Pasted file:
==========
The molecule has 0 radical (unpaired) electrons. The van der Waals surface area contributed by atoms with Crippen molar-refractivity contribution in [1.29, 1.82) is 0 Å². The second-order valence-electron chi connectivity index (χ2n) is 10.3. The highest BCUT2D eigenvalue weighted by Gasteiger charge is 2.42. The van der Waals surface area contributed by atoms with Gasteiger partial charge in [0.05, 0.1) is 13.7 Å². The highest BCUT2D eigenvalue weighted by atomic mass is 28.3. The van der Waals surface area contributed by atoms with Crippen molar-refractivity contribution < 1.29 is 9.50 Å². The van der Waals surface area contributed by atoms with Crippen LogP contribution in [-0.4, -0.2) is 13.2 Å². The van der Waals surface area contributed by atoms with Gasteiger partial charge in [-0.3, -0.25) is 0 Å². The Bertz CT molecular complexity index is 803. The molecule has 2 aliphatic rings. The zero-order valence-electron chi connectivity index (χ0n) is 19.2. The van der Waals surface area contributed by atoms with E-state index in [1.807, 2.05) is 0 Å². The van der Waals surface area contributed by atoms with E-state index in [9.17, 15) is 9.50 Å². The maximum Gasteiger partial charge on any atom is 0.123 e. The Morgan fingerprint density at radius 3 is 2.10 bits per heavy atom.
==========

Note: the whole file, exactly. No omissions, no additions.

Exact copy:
The molecule has 0 radical (unpaired) electrons. The van der Waals surface area contributed by atoms with Crippen molar-refractivity contribution in [1.29, 1.82) is 0 Å². The second-order valence-electron chi connectivity index (χ2n) is 10.3. The highest BCUT2D eigenvalue weighted by Gasteiger charge is 2.42. The van der Waals surface area contributed by atoms with Gasteiger partial charge in [0.05, 0.1) is 13.7 Å². The highest BCUT2D eigenvalue weighted by atomic mass is 28.3. The van der Waals surface area contributed by atoms with Crippen molar-refractivity contribution < 1.29 is 9.50 Å². The van der Waals surface area contributed by atoms with Crippen LogP contribution in [-0.4, -0.2) is 13.2 Å². The van der Waals surface area contributed by atoms with Gasteiger partial charge in [-0.3, -0.25) is 0 Å². The Bertz CT molecular complexity index is 803. The molecule has 2 aliphatic rings. The zero-order valence-electron chi connectivity index (χ0n) is 19.2. The van der Waals surface area contributed by atoms with E-state index in [1.807, 2.05) is 0 Å². The van der Waals surface area contributed by atoms with E-state index in [9.17, 15) is 9.50 Å². The maximum Gasteiger partial charge on any atom is 0.123 e. The Morgan fingerprint density at radius 3 is 2.10 bits per heavy atom.